On January 1, a new censorship law went into effect in Japan and the repercussions have already been felt in the American anime community.
About a week after that law went into effect, a bunch of Twitter users had their accounts hit with copyright claims by someone claiming to be from Shueisha and who owned IPs under the company’s name.
Among the affected were people sharing manga screenshots, fan artists, and even cosplayers.
To give some background, Japan passed new legislation last summer in June, adding amendments to its copyright law. It is now illegal to download unlicensed manga, Japanese magazines, and Japanese academic texts from the internet, in addition to the other media types already written into that law, such as movies and music.
People who break this law in Japan could, theoretically, face two years in prison or a fine of up to ¥2 million (about US$19,000).
What actually happened on Twitter was that someone went around under the guise of being a Shueisha representative and started reporting copyright claims against fans of One Piece, Dragon Ball, and other Shueisha properties. Hits included fan artists, cosplayers, and even people who posted GIFs–
leaving many frustrated and fearful that their accounts would be banned from too many strikes.
— SHONENJUMP SASAKI (@SASAKI_Hisashi) January 14, 2021
Shueisha was shocked that someone was masquerading as a copyright representative for their company. Thus, they felt the need to make a statement on MangaPlus, their own online manga platform.
Even though it was all a hoax, most people didn’t think twice about Shueisha issuing copyright claims and assumed it was the company becoming more aggressive in its copyright protections.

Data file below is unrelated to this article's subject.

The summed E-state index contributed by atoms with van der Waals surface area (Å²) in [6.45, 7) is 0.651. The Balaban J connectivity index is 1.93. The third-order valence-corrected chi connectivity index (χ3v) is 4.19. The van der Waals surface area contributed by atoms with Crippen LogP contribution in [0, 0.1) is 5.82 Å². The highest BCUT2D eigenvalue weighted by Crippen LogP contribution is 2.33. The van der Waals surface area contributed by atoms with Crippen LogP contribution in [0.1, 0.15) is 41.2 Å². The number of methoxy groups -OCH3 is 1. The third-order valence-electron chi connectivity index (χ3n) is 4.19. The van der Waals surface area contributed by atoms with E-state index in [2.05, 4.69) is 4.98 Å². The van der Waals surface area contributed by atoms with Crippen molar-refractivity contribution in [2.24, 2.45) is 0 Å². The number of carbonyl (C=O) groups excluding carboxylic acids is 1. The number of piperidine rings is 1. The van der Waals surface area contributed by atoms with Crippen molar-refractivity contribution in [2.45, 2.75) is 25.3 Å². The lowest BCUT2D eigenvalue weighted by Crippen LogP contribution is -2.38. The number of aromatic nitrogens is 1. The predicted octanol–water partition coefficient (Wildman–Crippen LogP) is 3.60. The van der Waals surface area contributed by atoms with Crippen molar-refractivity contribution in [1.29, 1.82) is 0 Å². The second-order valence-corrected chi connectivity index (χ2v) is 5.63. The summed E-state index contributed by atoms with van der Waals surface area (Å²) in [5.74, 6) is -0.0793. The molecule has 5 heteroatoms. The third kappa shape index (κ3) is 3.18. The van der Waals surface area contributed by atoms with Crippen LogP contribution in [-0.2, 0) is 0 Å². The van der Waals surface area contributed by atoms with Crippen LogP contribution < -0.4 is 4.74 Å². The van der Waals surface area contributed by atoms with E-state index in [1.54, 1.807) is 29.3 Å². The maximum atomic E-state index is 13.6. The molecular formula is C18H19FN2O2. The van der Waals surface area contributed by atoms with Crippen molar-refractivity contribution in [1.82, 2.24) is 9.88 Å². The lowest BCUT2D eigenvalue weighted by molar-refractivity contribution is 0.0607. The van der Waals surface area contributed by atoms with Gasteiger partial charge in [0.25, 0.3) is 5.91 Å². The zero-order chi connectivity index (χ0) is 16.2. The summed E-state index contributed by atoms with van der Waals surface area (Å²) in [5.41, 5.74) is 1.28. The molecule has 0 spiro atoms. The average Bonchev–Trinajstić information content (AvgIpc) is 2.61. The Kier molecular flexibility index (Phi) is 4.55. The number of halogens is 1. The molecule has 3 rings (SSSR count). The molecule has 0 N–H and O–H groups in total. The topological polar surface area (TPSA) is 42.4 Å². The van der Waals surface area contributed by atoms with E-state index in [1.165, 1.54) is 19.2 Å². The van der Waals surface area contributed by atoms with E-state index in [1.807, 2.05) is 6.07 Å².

There have been numerous instances in the past few years where Shueisha actually hit people and companies with copyrights strikes. Some have claimed the strikes to be unreasonable and without precedent.
Given how gung-ho Shueisha has been in the past about striking down YouTube channels, I don’t think you can blame people for assuming the worst and this level of oversight shouldn’t have happened. In all seriousness, this Twitter fiasco should’ve been obvious to Japanese politicians.
Should Cosplayers be Worried?
Despite the scare people got at the hands of this hoaxer, I don’t think cosplayers have anything to worry about. Even if Shueisha did go crazy with the copyright strikes, the company still wouldn’t touch cosplayers. If you take a look at all the times Shueisha has handed copyrights, it has never targeted cosplayers or fan artists.
More than anything, Shueisha strikes down anybody who uses manga panels or clips from one of their properties in a video like YouTubers who use clips in their discussion videos, which should be under fair use, but apparently, isn’t.
Possibility of Abuse
In my opinion, the main thing to worry about isn’t cosplayers being hit for dressing like Luffy, but the abuse. I mean, some random guy took it upon himself to do this with no verification from Twitter. We still don’t know the culprit. Anybody could pull a trick such as this, even regular people like you and me.
THE FULL TRUTH ON THE SHUEISHA COPYRIGHT HOAX
— Artur – Library of Ohara (@newworldartur) January 10, 2021
If there is anyone cosplayers should be worried about, it isn’t Shueisha, but the poor vetting process and loopholes.
What do you guys think? Do cosplayers on the internet have something to fear or is it just one bad actor?